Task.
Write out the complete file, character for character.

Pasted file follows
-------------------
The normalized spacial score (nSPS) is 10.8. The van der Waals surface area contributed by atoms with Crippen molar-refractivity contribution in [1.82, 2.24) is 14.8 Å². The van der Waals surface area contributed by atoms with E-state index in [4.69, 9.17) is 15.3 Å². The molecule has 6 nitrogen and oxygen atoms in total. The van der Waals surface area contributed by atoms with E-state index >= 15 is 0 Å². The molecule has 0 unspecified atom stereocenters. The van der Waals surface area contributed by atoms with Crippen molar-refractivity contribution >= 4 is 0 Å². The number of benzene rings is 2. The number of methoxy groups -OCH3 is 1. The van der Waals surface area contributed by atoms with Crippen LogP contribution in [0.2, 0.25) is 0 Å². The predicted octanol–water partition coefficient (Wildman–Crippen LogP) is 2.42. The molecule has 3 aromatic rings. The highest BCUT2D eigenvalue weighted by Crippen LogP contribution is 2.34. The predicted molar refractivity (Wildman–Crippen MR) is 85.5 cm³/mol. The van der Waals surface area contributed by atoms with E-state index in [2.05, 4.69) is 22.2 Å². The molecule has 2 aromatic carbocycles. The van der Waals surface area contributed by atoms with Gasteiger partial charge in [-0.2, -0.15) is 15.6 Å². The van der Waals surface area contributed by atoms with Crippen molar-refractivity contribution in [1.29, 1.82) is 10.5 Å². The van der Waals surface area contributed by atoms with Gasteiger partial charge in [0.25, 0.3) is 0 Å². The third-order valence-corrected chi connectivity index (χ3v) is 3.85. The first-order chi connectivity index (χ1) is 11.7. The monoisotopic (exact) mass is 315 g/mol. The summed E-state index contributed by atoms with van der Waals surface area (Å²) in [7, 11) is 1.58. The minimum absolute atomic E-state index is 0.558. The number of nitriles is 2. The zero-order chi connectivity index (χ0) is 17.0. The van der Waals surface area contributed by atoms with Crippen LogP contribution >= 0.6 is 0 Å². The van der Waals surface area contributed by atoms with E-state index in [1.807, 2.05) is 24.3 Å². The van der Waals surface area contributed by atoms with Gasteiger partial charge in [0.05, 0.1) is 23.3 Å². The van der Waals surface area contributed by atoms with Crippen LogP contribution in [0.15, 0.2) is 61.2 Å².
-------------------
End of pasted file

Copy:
The normalized spacial score (nSPS) is 10.8. The van der Waals surface area contributed by atoms with Crippen molar-refractivity contribution in [1.82, 2.24) is 14.8 Å². The van der Waals surface area contributed by atoms with E-state index in [4.69, 9.17) is 15.3 Å². The molecule has 6 nitrogen and oxygen atoms in total. The van der Waals surface area contributed by atoms with E-state index >= 15 is 0 Å². The molecule has 0 unspecified atom stereocenters. The van der Waals surface area contributed by atoms with Crippen molar-refractivity contribution >= 4 is 0 Å². The number of benzene rings is 2. The number of methoxy groups -OCH3 is 1. The van der Waals surface area contributed by atoms with Crippen LogP contribution in [0.2, 0.25) is 0 Å². The predicted octanol–water partition coefficient (Wildman–Crippen LogP) is 2.42. The molecule has 3 aromatic rings. The highest BCUT2D eigenvalue weighted by Crippen LogP contribution is 2.34. The predicted molar refractivity (Wildman–Crippen MR) is 85.5 cm³/mol. The van der Waals surface area contributed by atoms with E-state index in [2.05, 4.69) is 22.2 Å². The molecule has 2 aromatic carbocycles. The van der Waals surface area contributed by atoms with Gasteiger partial charge in [-0.2, -0.15) is 15.6 Å². The van der Waals surface area contributed by atoms with Crippen molar-refractivity contribution in [1.29, 1.82) is 10.5 Å². The van der Waals surface area contributed by atoms with Gasteiger partial charge in [0.25, 0.3) is 0 Å². The third-order valence-corrected chi connectivity index (χ3v) is 3.85. The first-order chi connectivity index (χ1) is 11.7. The monoisotopic (exact) mass is 315 g/mol. The summed E-state index contributed by atoms with van der Waals surface area (Å²) in [7, 11) is 1.58. The minimum absolute atomic E-state index is 0.558. The number of nitriles is 2. The zero-order chi connectivity index (χ0) is 17.0. The van der Waals surface area contributed by atoms with Crippen LogP contribution >= 0.6 is 0 Å². The van der Waals surface area contributed by atoms with E-state index in [1.807, 2.05) is 24.3 Å². The van der Waals surface area contributed by atoms with Gasteiger partial charge in [0.05, 0.1) is 23.3 Å². The van der Waals surface area contributed by atoms with Crippen LogP contribution in [0.15, 0.2) is 61.2 Å².